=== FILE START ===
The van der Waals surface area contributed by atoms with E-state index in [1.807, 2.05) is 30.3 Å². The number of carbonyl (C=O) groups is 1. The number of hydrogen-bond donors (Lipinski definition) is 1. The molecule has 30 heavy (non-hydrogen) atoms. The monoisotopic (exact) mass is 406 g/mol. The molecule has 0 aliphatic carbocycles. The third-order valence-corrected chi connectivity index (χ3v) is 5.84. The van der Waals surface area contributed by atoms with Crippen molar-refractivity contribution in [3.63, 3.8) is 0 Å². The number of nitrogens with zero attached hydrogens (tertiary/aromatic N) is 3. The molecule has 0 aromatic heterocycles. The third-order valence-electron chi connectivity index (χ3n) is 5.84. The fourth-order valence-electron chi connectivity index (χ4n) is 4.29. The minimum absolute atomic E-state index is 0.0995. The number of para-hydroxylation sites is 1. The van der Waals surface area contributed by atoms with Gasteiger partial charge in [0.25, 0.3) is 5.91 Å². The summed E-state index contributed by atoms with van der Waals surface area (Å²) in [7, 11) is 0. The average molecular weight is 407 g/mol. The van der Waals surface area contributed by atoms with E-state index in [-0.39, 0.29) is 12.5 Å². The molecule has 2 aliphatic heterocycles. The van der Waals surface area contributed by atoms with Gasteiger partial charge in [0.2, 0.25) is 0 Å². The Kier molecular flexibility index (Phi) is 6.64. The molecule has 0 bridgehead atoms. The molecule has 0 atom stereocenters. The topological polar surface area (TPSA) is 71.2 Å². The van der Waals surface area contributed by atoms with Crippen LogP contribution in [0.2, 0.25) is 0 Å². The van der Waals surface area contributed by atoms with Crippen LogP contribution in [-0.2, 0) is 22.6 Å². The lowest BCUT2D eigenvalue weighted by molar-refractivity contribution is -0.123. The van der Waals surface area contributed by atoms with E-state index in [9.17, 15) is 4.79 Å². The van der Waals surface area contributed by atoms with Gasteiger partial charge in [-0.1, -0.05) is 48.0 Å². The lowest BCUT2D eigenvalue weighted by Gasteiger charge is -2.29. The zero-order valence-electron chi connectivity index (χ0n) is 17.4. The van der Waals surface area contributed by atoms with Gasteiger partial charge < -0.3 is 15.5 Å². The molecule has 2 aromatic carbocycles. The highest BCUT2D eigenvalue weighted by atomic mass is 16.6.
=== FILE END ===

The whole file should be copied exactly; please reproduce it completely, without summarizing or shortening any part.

The van der Waals surface area contributed by atoms with E-state index in [1.807, 2.05) is 30.3 Å². The number of carbonyl (C=O) groups is 1. The number of hydrogen-bond donors (Lipinski definition) is 1. The molecule has 30 heavy (non-hydrogen) atoms. The monoisotopic (exact) mass is 406 g/mol. The molecule has 0 aliphatic carbocycles. The third-order valence-corrected chi connectivity index (χ3v) is 5.84. The van der Waals surface area contributed by atoms with Crippen molar-refractivity contribution in [3.63, 3.8) is 0 Å². The number of nitrogens with zero attached hydrogens (tertiary/aromatic N) is 3. The molecule has 0 aromatic heterocycles. The third-order valence-electron chi connectivity index (χ3n) is 5.84. The fourth-order valence-electron chi connectivity index (χ4n) is 4.29. The minimum absolute atomic E-state index is 0.0995. The number of para-hydroxylation sites is 1. The van der Waals surface area contributed by atoms with Gasteiger partial charge in [0.25, 0.3) is 5.91 Å². The summed E-state index contributed by atoms with van der Waals surface area (Å²) in [7, 11) is 0. The average molecular weight is 407 g/mol. The van der Waals surface area contributed by atoms with E-state index in [-0.39, 0.29) is 12.5 Å². The molecule has 2 aliphatic heterocycles. The van der Waals surface area contributed by atoms with Gasteiger partial charge in [0.2, 0.25) is 0 Å². The Kier molecular flexibility index (Phi) is 6.64. The molecule has 0 bridgehead atoms. The molecule has 0 atom stereocenters. The topological polar surface area (TPSA) is 71.2 Å². The van der Waals surface area contributed by atoms with Crippen LogP contribution in [0.2, 0.25) is 0 Å². The van der Waals surface area contributed by atoms with Crippen LogP contribution in [-0.2, 0) is 22.6 Å². The lowest BCUT2D eigenvalue weighted by molar-refractivity contribution is -0.123. The van der Waals surface area contributed by atoms with E-state index in [9.17, 15) is 4.79 Å². The van der Waals surface area contributed by atoms with Gasteiger partial charge in [-0.1, -0.05) is 48.0 Å². The lowest BCUT2D eigenvalue weighted by Gasteiger charge is -2.29. The zero-order valence-electron chi connectivity index (χ0n) is 17.4. The van der Waals surface area contributed by atoms with Gasteiger partial charge < -0.3 is 15.5 Å². The molecule has 2 aromatic carbocycles. The highest BCUT2D eigenvalue weighted by atomic mass is 16.6.